10 College Football Early Enrollees Who Struggled in 2013 Spring Practice

Ian Berg@@ShugJordanPkwyCorrespondent IApril 29, 2013

10 College Football Early Enrollees Who Struggled in 2013 Spring Practice

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    Early enrollees have become an important piece of roster development in football.

    Coaches rely on guys who can come in a few months early and contribute by the time fall hits. Recruiting is an inexact science, and a number of players don’t reach potential in spring.

    This is a look at 10 players that struggled to reach expectations this spring and will likely enter the fall as possible redshirts. No matter the reason for failed development, these players struggled this spring. 

DeMarcus Walker: DE, Florida State Seminoles

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    Florida State lost a wealth of talent along the defensive line after 2012. DeMarcus Walker was expected to be an answer as an early enrollee, but troubles with the NCAA Clearinghouse (h/t Orlando Sentinel) sidelined his spring.

    Walker was able to do some drill work on his own to the side of practice without instruction, but not having a position coach in your ear is a huge disadvantage.

    The talented defensive end was on his way to playing time before this hiccup with eligibility caused him to miss practice. The delay may not be Walker’s fault, but it has caused him to struggle this spring.

    He has fallen behind in the race for playing time. 

Brice Ramsey: QB, Georgia Bulldogs

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    Expectations weren’t sky high for Ramsey heading into spring, but they were close.

    Ramsey was a top 100 player (via 247Sports Composite) in the 2013 recruiting class, choosing Georgia over Alabama and Clemson, to name a few.

    He took to Athens and studied behind veteran starter Aaron Murray and incumbent backup Huston Mason. Ramsey also played behind third-stringer Christian LeMay.

    By the end of spring, Ramsey was not wowing the crowd with his numbers, but he has shown flashes of future success. Still, not landing in the second-string discussion is a bit disappointing for this top recruit.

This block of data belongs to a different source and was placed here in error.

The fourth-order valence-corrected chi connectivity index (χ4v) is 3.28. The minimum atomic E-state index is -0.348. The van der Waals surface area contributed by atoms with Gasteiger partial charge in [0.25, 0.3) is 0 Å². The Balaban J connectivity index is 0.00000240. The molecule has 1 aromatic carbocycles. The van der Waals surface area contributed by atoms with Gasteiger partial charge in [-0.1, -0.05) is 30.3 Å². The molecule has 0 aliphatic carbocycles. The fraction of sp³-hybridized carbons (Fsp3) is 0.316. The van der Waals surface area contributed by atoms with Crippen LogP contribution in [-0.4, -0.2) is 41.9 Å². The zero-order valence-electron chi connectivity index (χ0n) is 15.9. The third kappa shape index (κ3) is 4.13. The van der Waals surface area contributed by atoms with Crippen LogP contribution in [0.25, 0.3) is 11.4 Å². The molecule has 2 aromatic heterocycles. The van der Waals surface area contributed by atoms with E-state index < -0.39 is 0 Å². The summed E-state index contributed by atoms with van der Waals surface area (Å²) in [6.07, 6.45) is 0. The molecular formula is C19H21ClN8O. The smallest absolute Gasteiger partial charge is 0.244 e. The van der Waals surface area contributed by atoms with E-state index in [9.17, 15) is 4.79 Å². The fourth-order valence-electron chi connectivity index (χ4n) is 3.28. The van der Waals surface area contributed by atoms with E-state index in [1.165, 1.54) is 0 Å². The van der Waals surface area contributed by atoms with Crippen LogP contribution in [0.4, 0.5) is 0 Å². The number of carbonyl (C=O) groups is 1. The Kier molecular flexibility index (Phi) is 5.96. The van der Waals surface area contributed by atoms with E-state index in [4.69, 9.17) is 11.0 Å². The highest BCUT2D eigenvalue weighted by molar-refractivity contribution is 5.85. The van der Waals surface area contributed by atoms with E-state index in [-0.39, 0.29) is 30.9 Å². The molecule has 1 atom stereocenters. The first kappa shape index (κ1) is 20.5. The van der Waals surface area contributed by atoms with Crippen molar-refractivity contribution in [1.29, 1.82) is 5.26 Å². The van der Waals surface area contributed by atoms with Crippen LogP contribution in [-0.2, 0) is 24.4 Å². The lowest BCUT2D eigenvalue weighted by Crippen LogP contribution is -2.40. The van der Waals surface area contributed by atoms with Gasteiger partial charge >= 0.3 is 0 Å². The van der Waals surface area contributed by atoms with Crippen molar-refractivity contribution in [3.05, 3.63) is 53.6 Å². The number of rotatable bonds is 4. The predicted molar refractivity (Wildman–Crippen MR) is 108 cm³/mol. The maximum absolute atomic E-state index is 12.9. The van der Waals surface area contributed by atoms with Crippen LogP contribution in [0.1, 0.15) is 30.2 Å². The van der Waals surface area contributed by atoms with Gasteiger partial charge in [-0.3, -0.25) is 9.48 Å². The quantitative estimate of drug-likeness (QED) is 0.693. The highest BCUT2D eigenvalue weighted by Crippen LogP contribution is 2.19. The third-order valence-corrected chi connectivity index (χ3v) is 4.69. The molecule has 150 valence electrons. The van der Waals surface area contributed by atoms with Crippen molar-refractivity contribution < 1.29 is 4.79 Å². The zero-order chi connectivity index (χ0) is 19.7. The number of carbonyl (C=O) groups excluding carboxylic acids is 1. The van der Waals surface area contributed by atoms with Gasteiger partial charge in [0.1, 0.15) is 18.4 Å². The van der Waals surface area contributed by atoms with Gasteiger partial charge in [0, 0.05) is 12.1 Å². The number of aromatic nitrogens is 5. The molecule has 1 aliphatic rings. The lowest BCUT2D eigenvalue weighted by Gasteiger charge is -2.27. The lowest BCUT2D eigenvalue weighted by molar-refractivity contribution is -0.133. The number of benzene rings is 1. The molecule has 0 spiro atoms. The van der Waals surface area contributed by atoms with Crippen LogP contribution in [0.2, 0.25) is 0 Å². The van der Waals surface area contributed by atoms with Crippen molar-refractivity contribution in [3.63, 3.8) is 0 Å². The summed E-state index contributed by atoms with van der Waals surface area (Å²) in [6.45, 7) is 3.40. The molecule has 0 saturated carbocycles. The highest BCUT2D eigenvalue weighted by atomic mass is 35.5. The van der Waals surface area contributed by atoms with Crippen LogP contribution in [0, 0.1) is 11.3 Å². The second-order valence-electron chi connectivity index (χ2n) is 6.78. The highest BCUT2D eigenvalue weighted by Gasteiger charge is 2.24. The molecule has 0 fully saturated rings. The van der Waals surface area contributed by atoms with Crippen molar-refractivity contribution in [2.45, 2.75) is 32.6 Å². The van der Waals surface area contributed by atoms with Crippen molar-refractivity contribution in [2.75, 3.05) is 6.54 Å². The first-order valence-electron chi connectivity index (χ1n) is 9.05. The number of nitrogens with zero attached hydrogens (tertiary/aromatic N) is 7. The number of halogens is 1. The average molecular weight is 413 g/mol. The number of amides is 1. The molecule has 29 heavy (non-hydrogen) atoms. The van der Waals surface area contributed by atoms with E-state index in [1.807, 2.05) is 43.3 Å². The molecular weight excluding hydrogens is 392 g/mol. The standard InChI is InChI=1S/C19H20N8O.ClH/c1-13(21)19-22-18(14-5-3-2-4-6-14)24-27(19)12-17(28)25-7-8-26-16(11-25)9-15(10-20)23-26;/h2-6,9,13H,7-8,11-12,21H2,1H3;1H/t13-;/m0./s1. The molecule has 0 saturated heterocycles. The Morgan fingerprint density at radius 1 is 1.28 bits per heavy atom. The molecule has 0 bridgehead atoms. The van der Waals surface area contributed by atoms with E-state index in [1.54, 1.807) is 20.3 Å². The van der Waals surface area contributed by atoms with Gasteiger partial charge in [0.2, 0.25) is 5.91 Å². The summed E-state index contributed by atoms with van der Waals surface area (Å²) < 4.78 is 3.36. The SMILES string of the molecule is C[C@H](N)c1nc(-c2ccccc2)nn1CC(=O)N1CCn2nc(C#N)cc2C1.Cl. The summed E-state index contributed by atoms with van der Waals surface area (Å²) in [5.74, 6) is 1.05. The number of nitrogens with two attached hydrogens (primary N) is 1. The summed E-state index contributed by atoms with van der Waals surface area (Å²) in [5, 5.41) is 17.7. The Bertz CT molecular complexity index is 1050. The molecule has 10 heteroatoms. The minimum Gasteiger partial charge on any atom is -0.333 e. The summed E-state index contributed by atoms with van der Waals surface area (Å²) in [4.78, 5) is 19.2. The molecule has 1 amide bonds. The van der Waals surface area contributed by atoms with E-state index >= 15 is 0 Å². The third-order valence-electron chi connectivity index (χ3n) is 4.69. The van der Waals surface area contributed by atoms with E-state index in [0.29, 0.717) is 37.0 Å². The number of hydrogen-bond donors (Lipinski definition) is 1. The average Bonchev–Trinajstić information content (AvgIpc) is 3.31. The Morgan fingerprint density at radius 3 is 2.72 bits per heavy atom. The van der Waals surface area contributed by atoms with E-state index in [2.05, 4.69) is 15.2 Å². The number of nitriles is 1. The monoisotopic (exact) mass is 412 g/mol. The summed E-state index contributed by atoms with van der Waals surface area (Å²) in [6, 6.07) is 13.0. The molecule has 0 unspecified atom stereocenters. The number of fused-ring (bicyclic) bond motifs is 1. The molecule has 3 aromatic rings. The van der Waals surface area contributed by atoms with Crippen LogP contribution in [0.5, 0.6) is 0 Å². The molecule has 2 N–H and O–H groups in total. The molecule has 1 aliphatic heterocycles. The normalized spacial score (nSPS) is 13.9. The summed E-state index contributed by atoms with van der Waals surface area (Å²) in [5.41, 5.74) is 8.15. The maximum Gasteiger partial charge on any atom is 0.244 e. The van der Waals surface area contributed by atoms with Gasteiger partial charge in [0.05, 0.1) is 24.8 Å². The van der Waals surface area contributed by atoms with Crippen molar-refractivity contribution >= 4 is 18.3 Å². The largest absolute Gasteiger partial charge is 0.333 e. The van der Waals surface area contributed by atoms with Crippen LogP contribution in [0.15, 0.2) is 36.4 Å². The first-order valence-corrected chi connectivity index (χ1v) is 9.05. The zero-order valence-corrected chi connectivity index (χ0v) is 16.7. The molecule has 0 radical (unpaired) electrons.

Keelon Brookins: CB, Wisconsin Badgers

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    Returning from an ACL injury is not an easy task, but that’s what Brookins was trying to accomplish in his first spring in Wisconsin.

    Over the course of the 15 practices with the Badgers, he learned the system and progressed, but he is not expecting playing time heading into the fall. He took a backseat to fellow early enrollee Sojourn Shelton.

    Brookins will be a very good defender once he settles in Madison, but this spring, he was behind the curve with his knee injury. 

Devonte Danzey: OG, Auburn Tigers

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    The Tigers were trying to piece together a manageable offensive line this spring, hoping Devonte Danzey could be a part of the new solution.

    Unfortunately, the learning curve was a little larger than expected, and the powerful offensive guard was relegated to second-string reps. Entering spring, Danzey was a little weighty, and that also hurt his starting prospects.

    This spring was a bit of a disappointment, and there will be a lot to digest over the summer for Danzey. He may be able to enter the discussion this fall. 

D.J. Ward: DE, Oklahoma Sooners

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    D.J. Ward came into Oklahoma with eligibility issues (h/t Dallas News) that looked to sideline him in 2013, but he gained clearance right before spring practice started.